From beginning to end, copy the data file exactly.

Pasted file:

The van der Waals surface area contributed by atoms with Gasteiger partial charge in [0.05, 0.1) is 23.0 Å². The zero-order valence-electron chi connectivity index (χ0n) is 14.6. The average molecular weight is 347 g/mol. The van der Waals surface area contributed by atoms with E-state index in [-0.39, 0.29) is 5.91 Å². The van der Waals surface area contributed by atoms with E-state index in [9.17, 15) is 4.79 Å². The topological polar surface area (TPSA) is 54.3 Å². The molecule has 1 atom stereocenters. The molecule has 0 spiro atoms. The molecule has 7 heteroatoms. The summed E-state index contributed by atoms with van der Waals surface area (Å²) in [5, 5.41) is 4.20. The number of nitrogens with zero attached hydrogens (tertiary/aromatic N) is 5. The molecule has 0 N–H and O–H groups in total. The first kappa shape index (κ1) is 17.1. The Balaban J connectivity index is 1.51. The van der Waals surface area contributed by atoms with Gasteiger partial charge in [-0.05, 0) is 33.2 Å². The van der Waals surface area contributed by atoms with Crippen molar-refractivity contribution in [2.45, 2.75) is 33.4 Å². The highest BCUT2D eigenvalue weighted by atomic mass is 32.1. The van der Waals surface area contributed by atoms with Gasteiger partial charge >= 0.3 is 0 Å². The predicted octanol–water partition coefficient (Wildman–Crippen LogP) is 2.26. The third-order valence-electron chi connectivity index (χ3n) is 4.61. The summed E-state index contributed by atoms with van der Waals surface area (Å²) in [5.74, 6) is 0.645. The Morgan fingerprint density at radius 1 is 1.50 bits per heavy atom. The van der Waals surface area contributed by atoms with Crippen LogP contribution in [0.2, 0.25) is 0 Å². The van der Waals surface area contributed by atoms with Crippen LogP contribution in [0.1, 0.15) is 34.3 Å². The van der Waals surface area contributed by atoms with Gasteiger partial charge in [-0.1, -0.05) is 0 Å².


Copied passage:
The van der Waals surface area contributed by atoms with Gasteiger partial charge in [0.05, 0.1) is 23.0 Å². The zero-order valence-electron chi connectivity index (χ0n) is 14.6. The average molecular weight is 347 g/mol. The van der Waals surface area contributed by atoms with E-state index in [-0.39, 0.29) is 5.91 Å². The van der Waals surface area contributed by atoms with E-state index in [9.17, 15) is 4.79 Å². The topological polar surface area (TPSA) is 54.3 Å². The molecule has 1 atom stereocenters. The molecule has 0 spiro atoms. The molecule has 7 heteroatoms. The summed E-state index contributed by atoms with van der Waals surface area (Å²) in [5, 5.41) is 4.20. The number of nitrogens with zero attached hydrogens (tertiary/aromatic N) is 5. The molecule has 0 N–H and O–H groups in total. The first kappa shape index (κ1) is 17.1. The Balaban J connectivity index is 1.51. The van der Waals surface area contributed by atoms with Gasteiger partial charge in [-0.05, 0) is 33.2 Å². The van der Waals surface area contributed by atoms with Crippen molar-refractivity contribution in [2.45, 2.75) is 33.4 Å². The highest BCUT2D eigenvalue weighted by atomic mass is 32.1. The van der Waals surface area contributed by atoms with Gasteiger partial charge >= 0.3 is 0 Å². The predicted octanol–water partition coefficient (Wildman–Crippen LogP) is 2.26. The third-order valence-electron chi connectivity index (χ3n) is 4.61. The summed E-state index contributed by atoms with van der Waals surface area (Å²) in [5.74, 6) is 0.645. The Morgan fingerprint density at radius 1 is 1.50 bits per heavy atom. The van der Waals surface area contributed by atoms with Crippen LogP contribution in [0.2, 0.25) is 0 Å². The van der Waals surface area contributed by atoms with Crippen LogP contribution in [0.1, 0.15) is 34.3 Å². The van der Waals surface area contributed by atoms with Gasteiger partial charge in [-0.1, -0.05) is 0 Å².